The media tends to make this whole digital revolution a battle between Silicon Valley and, well, the media. Typical narcissism. The implosion of the media industry is really just collateral damage. Silicon Valley wants to be the fun Wall Street, the market where all must come, taking a few pennies with every transaction. The idea that Silicon Valley could mint currency was almost pornographically exciting. To seduce a VC, whisper the word arbitrage into his pink, pink ear. That’s why VCs went so crazy for bitcoin. To them, bitcoin was like a catchy earworm; once they heard it, they had to hear it again and again. You make the money yourself … with the computer? You mint cash … with computation? You no longer had to find a link between ever-faster central processing units and the global economy? The fast computer is the economy and things are looking uuuuuuuup. And predictably, they lost their minds.

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Feb. 17

Hamilton opens Off Broadway at the Public Theater. The Obamas will see it multiple times, including in their own house; others wait years for a ticket.

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Mar. 2

The New York Times reports that Hillary Clinton used a private email account throughout her time as secretary of State. Two days later, she asks the State Department to release all her emails. Over the course of the next year, it will release 30,000 of them, including a memorable exchange with Huma Abedin over how to operate a fax machine.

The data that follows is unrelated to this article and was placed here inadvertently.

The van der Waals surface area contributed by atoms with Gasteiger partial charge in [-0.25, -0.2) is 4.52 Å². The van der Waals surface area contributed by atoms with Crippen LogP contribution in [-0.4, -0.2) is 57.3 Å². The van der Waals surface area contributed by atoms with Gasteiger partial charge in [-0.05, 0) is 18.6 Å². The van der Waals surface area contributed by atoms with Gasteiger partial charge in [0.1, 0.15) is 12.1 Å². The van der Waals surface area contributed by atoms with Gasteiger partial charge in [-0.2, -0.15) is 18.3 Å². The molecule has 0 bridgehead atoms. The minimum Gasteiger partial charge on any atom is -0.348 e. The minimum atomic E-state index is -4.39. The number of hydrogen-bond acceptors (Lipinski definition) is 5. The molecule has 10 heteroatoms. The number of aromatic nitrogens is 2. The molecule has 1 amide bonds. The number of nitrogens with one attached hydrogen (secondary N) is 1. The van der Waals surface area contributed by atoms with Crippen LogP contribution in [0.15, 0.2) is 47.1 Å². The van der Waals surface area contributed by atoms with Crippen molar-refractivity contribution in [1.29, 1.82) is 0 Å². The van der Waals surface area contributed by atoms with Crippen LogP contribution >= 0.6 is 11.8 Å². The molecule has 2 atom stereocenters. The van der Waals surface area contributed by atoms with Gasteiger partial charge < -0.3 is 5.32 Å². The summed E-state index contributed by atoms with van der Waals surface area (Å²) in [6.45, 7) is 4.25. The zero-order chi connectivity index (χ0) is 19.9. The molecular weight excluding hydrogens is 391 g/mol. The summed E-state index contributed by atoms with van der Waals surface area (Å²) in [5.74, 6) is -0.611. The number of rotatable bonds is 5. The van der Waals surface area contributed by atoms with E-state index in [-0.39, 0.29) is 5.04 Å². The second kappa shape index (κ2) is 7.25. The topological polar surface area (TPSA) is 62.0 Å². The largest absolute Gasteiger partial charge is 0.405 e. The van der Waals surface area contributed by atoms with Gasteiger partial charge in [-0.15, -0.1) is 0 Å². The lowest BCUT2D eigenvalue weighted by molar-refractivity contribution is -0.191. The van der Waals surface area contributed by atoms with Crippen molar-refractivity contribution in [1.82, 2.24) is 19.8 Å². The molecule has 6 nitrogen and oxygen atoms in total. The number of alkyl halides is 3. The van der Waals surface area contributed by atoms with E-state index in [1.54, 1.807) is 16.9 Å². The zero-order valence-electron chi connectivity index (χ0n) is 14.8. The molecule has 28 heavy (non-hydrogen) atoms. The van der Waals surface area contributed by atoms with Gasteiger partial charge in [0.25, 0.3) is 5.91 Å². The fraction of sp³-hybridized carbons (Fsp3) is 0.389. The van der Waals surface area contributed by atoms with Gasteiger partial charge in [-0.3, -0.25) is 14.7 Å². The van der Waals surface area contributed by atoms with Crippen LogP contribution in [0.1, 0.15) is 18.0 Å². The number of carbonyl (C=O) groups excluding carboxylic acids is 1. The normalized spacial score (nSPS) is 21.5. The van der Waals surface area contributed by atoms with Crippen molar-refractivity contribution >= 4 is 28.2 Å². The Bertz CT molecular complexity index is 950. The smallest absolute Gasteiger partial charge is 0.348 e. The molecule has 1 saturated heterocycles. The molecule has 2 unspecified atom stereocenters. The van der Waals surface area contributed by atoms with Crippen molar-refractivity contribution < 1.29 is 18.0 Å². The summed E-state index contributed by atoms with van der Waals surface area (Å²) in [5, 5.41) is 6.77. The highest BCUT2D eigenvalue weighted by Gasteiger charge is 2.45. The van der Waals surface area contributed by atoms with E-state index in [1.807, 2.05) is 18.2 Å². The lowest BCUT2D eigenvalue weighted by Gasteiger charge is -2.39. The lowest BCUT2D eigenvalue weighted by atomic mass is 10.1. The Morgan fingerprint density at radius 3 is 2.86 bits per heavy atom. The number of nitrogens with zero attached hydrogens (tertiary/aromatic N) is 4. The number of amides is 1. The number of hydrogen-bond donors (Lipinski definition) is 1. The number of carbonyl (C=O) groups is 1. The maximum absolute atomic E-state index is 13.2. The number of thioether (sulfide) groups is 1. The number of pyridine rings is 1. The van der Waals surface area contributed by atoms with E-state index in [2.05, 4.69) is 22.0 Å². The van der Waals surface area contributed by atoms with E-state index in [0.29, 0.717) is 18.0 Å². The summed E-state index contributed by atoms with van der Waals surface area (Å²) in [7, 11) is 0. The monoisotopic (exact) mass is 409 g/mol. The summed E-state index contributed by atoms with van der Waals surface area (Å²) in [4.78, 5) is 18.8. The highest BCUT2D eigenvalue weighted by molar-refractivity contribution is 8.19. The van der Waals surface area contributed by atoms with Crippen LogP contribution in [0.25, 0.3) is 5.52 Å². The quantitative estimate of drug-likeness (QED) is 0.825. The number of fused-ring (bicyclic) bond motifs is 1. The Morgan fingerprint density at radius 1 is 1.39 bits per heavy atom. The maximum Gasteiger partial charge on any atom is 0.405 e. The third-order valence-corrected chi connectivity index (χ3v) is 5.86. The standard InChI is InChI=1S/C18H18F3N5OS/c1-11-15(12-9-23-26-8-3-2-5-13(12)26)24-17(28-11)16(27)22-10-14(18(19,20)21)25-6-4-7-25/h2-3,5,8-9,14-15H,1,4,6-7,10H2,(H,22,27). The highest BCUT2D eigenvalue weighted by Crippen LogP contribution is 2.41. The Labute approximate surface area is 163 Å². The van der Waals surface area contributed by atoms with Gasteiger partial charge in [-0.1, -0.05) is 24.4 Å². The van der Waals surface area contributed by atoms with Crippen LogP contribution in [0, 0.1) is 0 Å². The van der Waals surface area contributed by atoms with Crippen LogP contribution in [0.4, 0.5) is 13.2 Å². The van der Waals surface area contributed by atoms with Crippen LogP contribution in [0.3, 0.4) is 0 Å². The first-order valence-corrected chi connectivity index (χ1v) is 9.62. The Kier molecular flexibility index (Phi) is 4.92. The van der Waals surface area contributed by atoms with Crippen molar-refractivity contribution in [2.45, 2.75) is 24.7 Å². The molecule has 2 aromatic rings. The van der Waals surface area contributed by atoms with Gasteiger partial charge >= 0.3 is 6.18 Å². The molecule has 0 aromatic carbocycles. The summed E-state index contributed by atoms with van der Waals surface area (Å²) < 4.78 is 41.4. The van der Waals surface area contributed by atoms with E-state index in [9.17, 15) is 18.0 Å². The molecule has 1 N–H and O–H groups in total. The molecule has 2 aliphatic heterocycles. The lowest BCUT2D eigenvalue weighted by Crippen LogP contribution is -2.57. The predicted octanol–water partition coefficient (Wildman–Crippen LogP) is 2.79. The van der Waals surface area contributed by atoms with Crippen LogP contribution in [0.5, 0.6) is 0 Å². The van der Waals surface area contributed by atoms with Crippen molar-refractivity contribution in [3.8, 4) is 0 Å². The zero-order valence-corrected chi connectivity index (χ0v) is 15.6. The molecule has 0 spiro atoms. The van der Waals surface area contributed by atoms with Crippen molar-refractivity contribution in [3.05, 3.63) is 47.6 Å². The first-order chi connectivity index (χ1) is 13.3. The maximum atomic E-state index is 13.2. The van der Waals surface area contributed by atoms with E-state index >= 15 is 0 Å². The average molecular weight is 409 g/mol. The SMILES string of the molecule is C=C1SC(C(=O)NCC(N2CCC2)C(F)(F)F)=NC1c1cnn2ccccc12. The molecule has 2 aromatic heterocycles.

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Mar. 7

Some 40,000 people gather to commemorate the 50th anniversary of the march on Selma, including Attorney General Eric Holder and Obama, who tells the crowd, “If Selma taught us anything, it’s that our work is never done.”

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Mar. 23

The 2016 presidential-election season begins when Senator Ted Cruz becomes the first to announce his candidacy, a mere 596 days before Election Day. Sixteen other Republican hopefuls will eventually join him in the primary — one of whom goes on to Dancing With the Stars.

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Apr. 2

Michelle Obama shimmies with Jimmy Fallon on The Tonight Show and banishes forever the notion that she is an angry radical agent.

LONGER VIEW

The First Lady’s Revolutionary Charm

Tamara Winfrey HarrisRead

Michelle Obama does a mean “Shush and Tush.” So we learned when the First Lady shook her bum with Jimmy Fallon during a Tonight Show bit called “Evolution of Mom Dancing,” part of a robust ­FLOTUS TV canon that’s also involved joining Stephen ­Colbert in a blanket fort and dunking on ­LeBron James in a digital short. This accessibility and charm have made Michelle Obama a powerful asset to her husband’s administration. But it wasn’t always clear that this would be so.